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Famous for its full-bodied, seductive and spicy reds with flavor and aroma characteristics reminiscent of black cherry, baked raspberry, garrigue, olive tapenade, lavender and baking spice, Chateauneuf-du-Pape is the leading sub-appellation of the southern Rhône River Valley. Large pebbles resembling river rocks, called "galets" in French, dominate most of the terrain. The stones hold heat and reflect it back up to the low-lying gobelet-trained vines. Though the galets are typical, they are not prominent in every vineyard. Chateau Rayas is the most obvious deviation with very sandy soil.

According to law, eighteen grape varieties are allowed in Chateauneuf-du-Pape and most wines are blends of some mix of these. For reds, Grenache is the star player with Mourvedre and Syrah coming typically second. Others used include Cinsault, Counoise and occasionally Muscardin, Vaccarèse, Picquepoul Noir and Terret Noir.

Only about 6-7% of wine from Chateauneuf-du-Pape is white. Blends and single-varietal bottlings are typically based on the soft and floral Grenache Blanc but Clairette, Bourboulenc and Roussanne are grown with some significance.

The wine of Chateauneuf-du-Pape takes its name from the relocation of the papal court to Avignon. The lore says that after moving in 1309, Pope Clément V (after whom Chateau Pape-Clément in Pessac-Léognan is named) ordered that vines were planted. But it was actually his successor, John XXII, who established the vineyards. The name however, Chateauneuf-du-Pape, translated as "the pope's new castle," didn’t really stick until the 19th century.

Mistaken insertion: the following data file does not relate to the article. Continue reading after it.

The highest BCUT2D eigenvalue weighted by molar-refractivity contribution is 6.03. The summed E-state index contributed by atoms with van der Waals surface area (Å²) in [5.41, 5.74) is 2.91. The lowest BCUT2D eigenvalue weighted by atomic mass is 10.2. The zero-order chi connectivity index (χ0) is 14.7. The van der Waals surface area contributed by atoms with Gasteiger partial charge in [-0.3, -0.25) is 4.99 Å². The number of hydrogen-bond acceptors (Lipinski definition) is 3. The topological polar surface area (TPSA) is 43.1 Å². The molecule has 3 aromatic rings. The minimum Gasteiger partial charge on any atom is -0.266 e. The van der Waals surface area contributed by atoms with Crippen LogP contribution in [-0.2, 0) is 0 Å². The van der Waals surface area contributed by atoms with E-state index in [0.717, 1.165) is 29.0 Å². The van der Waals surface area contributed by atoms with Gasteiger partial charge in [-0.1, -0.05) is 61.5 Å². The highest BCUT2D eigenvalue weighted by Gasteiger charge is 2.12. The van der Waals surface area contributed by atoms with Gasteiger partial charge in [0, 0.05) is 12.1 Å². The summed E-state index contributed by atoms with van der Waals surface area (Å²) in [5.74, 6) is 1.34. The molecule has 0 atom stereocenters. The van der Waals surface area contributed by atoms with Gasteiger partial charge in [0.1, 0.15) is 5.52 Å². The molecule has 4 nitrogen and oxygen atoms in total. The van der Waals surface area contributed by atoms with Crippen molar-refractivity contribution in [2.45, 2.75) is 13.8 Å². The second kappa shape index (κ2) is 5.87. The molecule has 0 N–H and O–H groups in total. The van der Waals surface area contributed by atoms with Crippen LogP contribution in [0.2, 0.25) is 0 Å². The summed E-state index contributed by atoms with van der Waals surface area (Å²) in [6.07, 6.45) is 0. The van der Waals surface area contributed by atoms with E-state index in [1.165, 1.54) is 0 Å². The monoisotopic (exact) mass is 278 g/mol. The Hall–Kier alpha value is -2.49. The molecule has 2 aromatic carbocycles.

Rhône Blends

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With bold fruit flavors and accents of sweet spice, red Rhône blends originated from France’s southern Rhône Valley. Grenache, supported by Syrah and Mourvèdre typically form the base of the blend, while Carignan, Cinsault and Counoise often come in to play. With some creative interpretation, Rhône blends have also become popular in Priorat, Washington, Australia and California.

In the Glass

The taste profile of a Rhône blend will vary according to its individual components, as each variety brings something different to the glass. Grenache is the lightest in color but contributes plenty of ripe red fruit and a plush texture. Syrah supplies dark fruit flavors, along with savory, spicy and earthy notes. Mourvèdre is responsible for a floral perfume and earthy flavor as well as structure and a healthy dose of color. New World examples tend to be fruit-forward in style, while those from the Old World will often have more earth, structure and herbal components on top of ripe red and blue fruit.

Perfect Pairings

Rhône red blends typically make for very food-friendly wines. These can work with a wide variety of meat-based dishes, playing equally well with beef, pork, lamb or game. Braised beef cheeks, grilled steak or sausages, roasted pork and squab are all fine pairings.

Sommelier Secret

Some regions like to put their own local spin on the red Rhône blend—for example, in Australia’s Barossa Valley, Shiraz is commonly blended with Cabernet Sauvignon to add structure, tannin and a long finish. Grenache-based blends from Priorat often include Carignan (known locally as Cariñena) and Syrah, but also international varieties like Merlot and Cabernet Sauvignon. In California, anything goes, and it is not uncommon to see Petite Sirah make an appearance.

SWS476200_2015 Item# 296195